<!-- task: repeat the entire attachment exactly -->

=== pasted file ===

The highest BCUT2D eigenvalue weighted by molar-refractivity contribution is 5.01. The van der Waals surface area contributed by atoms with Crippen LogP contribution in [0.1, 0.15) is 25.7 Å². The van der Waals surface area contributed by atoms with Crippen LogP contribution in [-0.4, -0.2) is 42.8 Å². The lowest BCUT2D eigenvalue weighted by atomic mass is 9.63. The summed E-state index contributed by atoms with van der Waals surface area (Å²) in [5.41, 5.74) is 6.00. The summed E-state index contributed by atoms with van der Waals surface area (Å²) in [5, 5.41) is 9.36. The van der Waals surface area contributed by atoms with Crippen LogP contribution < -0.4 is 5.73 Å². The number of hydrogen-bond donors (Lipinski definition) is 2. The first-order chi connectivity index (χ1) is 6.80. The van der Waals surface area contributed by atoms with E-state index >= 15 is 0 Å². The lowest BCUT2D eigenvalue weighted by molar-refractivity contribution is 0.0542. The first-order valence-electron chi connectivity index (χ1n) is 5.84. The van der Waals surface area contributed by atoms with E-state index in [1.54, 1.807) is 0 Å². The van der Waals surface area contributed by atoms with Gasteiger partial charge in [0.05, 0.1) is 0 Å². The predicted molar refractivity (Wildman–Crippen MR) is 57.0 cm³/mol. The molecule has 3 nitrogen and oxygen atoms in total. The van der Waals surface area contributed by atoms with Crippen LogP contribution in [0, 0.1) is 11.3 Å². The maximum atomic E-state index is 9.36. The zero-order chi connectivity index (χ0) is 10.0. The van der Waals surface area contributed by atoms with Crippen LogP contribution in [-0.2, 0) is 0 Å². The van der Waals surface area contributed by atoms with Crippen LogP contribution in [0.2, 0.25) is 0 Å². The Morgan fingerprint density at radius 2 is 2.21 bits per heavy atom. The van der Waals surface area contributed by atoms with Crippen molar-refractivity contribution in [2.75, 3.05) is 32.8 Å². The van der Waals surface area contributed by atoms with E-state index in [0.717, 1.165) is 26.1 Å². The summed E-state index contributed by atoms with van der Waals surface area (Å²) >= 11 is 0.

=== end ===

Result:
The highest BCUT2D eigenvalue weighted by molar-refractivity contribution is 5.01. The van der Waals surface area contributed by atoms with Crippen LogP contribution in [0.1, 0.15) is 25.7 Å². The van der Waals surface area contributed by atoms with Crippen LogP contribution in [-0.4, -0.2) is 42.8 Å². The lowest BCUT2D eigenvalue weighted by atomic mass is 9.63. The summed E-state index contributed by atoms with van der Waals surface area (Å²) in [5.41, 5.74) is 6.00. The summed E-state index contributed by atoms with van der Waals surface area (Å²) in [5, 5.41) is 9.36. The van der Waals surface area contributed by atoms with Crippen LogP contribution < -0.4 is 5.73 Å². The number of hydrogen-bond donors (Lipinski definition) is 2. The first-order chi connectivity index (χ1) is 6.80. The van der Waals surface area contributed by atoms with E-state index >= 15 is 0 Å². The lowest BCUT2D eigenvalue weighted by molar-refractivity contribution is 0.0542. The first-order valence-electron chi connectivity index (χ1n) is 5.84. The van der Waals surface area contributed by atoms with E-state index in [1.54, 1.807) is 0 Å². The van der Waals surface area contributed by atoms with Gasteiger partial charge in [0.05, 0.1) is 0 Å². The predicted molar refractivity (Wildman–Crippen MR) is 57.0 cm³/mol. The molecule has 3 nitrogen and oxygen atoms in total. The van der Waals surface area contributed by atoms with Crippen LogP contribution in [0, 0.1) is 11.3 Å². The maximum atomic E-state index is 9.36. The zero-order chi connectivity index (χ0) is 10.0. The van der Waals surface area contributed by atoms with Crippen LogP contribution in [-0.2, 0) is 0 Å². The van der Waals surface area contributed by atoms with Crippen LogP contribution in [0.2, 0.25) is 0 Å². The Morgan fingerprint density at radius 2 is 2.21 bits per heavy atom. The van der Waals surface area contributed by atoms with Crippen molar-refractivity contribution in [2.75, 3.05) is 32.8 Å². The van der Waals surface area contributed by atoms with E-state index in [0.717, 1.165) is 26.1 Å². The summed E-state index contributed by atoms with van der Waals surface area (Å²) >= 11 is 0.